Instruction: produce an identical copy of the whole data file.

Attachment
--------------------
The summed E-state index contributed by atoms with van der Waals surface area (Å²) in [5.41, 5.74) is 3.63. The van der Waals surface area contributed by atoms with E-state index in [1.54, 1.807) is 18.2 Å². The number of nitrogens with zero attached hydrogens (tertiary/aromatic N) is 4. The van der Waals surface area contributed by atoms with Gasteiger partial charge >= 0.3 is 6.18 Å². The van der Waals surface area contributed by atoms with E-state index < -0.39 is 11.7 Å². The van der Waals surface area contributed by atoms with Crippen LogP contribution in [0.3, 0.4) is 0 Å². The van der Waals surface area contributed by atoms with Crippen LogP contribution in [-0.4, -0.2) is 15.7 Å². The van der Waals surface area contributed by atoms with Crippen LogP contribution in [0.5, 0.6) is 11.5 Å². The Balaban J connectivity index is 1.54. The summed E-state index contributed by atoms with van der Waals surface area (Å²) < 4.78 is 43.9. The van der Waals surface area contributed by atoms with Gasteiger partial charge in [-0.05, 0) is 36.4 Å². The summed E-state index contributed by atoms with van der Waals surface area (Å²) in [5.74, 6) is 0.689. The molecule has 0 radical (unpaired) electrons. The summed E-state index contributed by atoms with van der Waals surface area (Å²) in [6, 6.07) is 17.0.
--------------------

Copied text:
The summed E-state index contributed by atoms with van der Waals surface area (Å²) in [5.41, 5.74) is 3.63. The van der Waals surface area contributed by atoms with E-state index in [1.54, 1.807) is 18.2 Å². The number of nitrogens with zero attached hydrogens (tertiary/aromatic N) is 4. The van der Waals surface area contributed by atoms with Gasteiger partial charge >= 0.3 is 6.18 Å². The van der Waals surface area contributed by atoms with E-state index < -0.39 is 11.7 Å². The van der Waals surface area contributed by atoms with Crippen LogP contribution in [0.3, 0.4) is 0 Å². The van der Waals surface area contributed by atoms with Crippen LogP contribution in [-0.4, -0.2) is 15.7 Å². The van der Waals surface area contributed by atoms with Crippen LogP contribution in [0.5, 0.6) is 11.5 Å². The Balaban J connectivity index is 1.54. The summed E-state index contributed by atoms with van der Waals surface area (Å²) < 4.78 is 43.9. The van der Waals surface area contributed by atoms with Gasteiger partial charge in [-0.05, 0) is 36.4 Å². The summed E-state index contributed by atoms with van der Waals surface area (Å²) in [5.74, 6) is 0.689. The molecule has 0 radical (unpaired) electrons. The summed E-state index contributed by atoms with van der Waals surface area (Å²) in [6, 6.07) is 17.0.